A warm welcome to those of you who are visiting after reading my devotion entitled, "Making the Most of Loneliness." If you're like me, you feel every ounce of your child's pain. Sometimes it's hard for us to help our children because of that.
I can still remember the physical pain of loneliness when I moved 2000 miles away from all my friends and family. I definitely took friendships for granted after living in the same city all my life. I didn't realize how hard it was to find compatible friendships. But I'm a problem solver by nature, so it didn't take long for me to figure out ways to connect with others.
But our children don't often have those skills. And most children are bound up in playground hierarchies that make it even more difficult to navigate friendships. Once children are too old for their moms to set play dates, what are the options for helping?
There are things parents can do. I'm happy to share some of these tips today. If you like my practical approach to helping kids overcome issues, I hope you'll consider getting my book, "When Your Child is Hurting," available through Proverbs 31 Ministries, or on Amazon.
Here are just a few ideas to help your child deal with loneliness and make friends:
1. Pray with, and for, your child for God to bring a friend. This can be a faith-builder when children see God answer their prayers.
2. Work on conversation skills. Discuss the importance of being a good listener, and asking open-ended, follow-up questions. Role play how to ask questions, like:
What did you do this weekend?
What’s your favorite sport to play? Why?
What do you like best about school?
If you could give away $1000, what would you do with it?
If you could have dinner with one person, who would it be and why?
3. Be an inviter. Help your child plan a special event, and then encourage him or her to invite a friend. This can be done very easily and affordably. For instance, you could:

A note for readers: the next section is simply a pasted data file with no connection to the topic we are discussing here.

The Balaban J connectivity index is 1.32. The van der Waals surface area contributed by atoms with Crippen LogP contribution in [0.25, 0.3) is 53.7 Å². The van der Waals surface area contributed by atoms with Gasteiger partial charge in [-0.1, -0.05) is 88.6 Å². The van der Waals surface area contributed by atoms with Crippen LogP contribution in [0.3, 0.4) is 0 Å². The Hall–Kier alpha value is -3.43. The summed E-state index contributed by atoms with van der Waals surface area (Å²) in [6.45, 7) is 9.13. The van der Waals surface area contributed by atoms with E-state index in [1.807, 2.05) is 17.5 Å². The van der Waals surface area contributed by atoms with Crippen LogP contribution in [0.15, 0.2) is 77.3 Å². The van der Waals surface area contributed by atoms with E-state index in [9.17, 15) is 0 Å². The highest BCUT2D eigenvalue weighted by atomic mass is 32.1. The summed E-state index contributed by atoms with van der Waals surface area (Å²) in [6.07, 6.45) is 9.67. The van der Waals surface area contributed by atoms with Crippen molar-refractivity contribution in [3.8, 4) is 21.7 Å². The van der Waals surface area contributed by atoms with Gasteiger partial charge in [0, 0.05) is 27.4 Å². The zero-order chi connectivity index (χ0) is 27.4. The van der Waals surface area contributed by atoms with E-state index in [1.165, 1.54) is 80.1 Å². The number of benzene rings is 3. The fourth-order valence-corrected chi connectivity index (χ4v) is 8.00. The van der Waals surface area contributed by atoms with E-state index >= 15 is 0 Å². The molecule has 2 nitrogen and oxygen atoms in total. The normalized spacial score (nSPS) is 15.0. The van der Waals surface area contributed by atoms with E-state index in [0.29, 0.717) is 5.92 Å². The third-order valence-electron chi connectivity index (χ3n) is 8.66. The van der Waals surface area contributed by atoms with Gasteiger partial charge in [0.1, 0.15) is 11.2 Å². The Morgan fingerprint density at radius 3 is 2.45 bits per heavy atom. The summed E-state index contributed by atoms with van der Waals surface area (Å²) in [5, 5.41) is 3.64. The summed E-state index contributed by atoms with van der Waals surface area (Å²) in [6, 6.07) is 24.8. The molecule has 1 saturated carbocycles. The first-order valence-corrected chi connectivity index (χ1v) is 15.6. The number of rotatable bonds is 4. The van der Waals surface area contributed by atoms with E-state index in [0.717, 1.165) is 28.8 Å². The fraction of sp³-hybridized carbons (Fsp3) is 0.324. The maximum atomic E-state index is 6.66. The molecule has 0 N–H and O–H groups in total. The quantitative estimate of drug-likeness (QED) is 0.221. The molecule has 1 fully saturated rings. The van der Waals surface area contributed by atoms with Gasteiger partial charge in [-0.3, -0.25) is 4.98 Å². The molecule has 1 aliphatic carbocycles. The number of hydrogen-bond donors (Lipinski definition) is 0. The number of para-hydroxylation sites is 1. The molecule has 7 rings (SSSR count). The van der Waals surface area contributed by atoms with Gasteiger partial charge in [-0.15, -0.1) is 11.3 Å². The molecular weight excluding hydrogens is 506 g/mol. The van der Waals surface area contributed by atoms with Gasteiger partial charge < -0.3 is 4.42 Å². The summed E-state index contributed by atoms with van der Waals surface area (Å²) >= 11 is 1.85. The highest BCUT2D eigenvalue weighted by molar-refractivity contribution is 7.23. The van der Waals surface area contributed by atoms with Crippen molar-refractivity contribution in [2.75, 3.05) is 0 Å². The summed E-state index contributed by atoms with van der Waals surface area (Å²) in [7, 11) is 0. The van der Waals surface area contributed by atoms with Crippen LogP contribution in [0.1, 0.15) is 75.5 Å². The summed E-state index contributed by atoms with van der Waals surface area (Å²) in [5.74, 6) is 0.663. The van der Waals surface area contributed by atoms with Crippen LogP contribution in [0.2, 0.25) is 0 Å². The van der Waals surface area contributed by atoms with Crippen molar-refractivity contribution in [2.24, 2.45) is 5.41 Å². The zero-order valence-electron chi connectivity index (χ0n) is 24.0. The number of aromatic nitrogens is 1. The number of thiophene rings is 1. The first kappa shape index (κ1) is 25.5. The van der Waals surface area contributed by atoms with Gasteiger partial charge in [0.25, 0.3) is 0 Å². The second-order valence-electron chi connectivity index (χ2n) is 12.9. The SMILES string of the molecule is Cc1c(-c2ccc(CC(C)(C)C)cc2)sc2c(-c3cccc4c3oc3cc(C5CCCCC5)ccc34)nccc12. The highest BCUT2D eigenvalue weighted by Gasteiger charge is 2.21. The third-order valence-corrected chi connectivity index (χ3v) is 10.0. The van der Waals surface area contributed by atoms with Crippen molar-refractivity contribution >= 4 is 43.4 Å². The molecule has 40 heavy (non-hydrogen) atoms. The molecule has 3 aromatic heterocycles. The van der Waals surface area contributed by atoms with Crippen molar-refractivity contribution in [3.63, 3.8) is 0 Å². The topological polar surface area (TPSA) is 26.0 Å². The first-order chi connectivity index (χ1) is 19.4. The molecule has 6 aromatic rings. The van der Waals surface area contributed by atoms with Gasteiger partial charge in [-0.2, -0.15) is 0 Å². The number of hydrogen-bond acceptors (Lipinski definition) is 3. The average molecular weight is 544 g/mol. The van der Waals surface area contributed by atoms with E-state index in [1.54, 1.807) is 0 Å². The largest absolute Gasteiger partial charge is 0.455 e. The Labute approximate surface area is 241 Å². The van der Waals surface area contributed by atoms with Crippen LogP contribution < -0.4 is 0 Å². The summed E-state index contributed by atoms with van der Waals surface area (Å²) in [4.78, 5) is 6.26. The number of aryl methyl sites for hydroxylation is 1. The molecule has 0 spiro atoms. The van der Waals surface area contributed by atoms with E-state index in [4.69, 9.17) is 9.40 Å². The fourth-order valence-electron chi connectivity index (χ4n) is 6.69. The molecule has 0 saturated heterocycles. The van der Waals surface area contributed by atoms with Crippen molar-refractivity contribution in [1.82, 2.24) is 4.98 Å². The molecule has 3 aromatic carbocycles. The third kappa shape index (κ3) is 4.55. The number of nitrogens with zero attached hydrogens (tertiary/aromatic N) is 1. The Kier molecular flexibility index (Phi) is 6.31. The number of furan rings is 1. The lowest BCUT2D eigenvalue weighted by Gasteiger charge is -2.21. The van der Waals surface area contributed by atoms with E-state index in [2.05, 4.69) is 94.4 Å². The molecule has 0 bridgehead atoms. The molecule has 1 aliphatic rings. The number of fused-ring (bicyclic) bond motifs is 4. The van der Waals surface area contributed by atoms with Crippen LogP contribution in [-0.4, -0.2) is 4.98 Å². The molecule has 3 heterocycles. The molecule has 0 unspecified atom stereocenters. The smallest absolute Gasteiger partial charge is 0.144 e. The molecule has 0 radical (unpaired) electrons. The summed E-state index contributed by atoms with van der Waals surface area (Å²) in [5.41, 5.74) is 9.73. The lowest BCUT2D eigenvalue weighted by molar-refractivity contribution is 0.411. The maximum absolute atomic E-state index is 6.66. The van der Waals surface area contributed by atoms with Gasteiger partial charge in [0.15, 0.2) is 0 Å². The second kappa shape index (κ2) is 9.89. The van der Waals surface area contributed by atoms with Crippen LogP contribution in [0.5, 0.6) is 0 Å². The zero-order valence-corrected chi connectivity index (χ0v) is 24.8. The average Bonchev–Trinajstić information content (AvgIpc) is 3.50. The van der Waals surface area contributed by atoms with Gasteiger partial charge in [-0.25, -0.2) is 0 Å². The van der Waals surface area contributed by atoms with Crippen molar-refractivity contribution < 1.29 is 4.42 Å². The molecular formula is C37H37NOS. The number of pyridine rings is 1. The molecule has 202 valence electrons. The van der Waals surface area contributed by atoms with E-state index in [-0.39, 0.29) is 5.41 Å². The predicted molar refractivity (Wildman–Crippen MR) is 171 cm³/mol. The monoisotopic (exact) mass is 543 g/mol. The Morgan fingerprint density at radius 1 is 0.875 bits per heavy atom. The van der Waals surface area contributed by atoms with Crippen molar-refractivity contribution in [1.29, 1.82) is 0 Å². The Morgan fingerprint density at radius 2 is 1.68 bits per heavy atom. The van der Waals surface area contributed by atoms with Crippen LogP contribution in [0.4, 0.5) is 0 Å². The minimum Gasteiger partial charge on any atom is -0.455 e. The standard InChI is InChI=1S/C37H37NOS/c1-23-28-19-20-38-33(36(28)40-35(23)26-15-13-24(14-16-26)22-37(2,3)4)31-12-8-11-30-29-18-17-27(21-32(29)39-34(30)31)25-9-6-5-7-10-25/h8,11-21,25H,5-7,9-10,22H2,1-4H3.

Bake and decorate Christmas cookies
Make a model airplane
Make home-made gift tags from used greeting cards
Play a game of Frisbee golf
Take a hike and have a picnic
Attend a church event
4. Invest in your child's interests. Some of my best friends have developed out of common interests. But finding and developing your child's interests is a learning process. It’s best to ease into new experiences. For example, take classes through your city recreation department before you invest $500 in sports equipment your child might not like in a month. When you do find something your child loves, then invest in that interest. Whether it's scouts, athletics, arts, music or dance, your child will immediately have a connection with other children in her class or team.
5. Introduce your child to Jesus as his best-friend. I wrote this in my devotion, but it bears repeating. Does your child have a Bible she can read? If not, this is a perfect time to buy one. Then your child can read for herself about our God who never leaves us alone, who is always near and who longs to be our friend. Learning to turn to the Bible is difficult times will be a source of life-long comfort.
I pray these ideas have sparked more for you. We can make a difference in our children's lives, and help prepare them for the future. Because there will always be times of loneliness.
In His Love,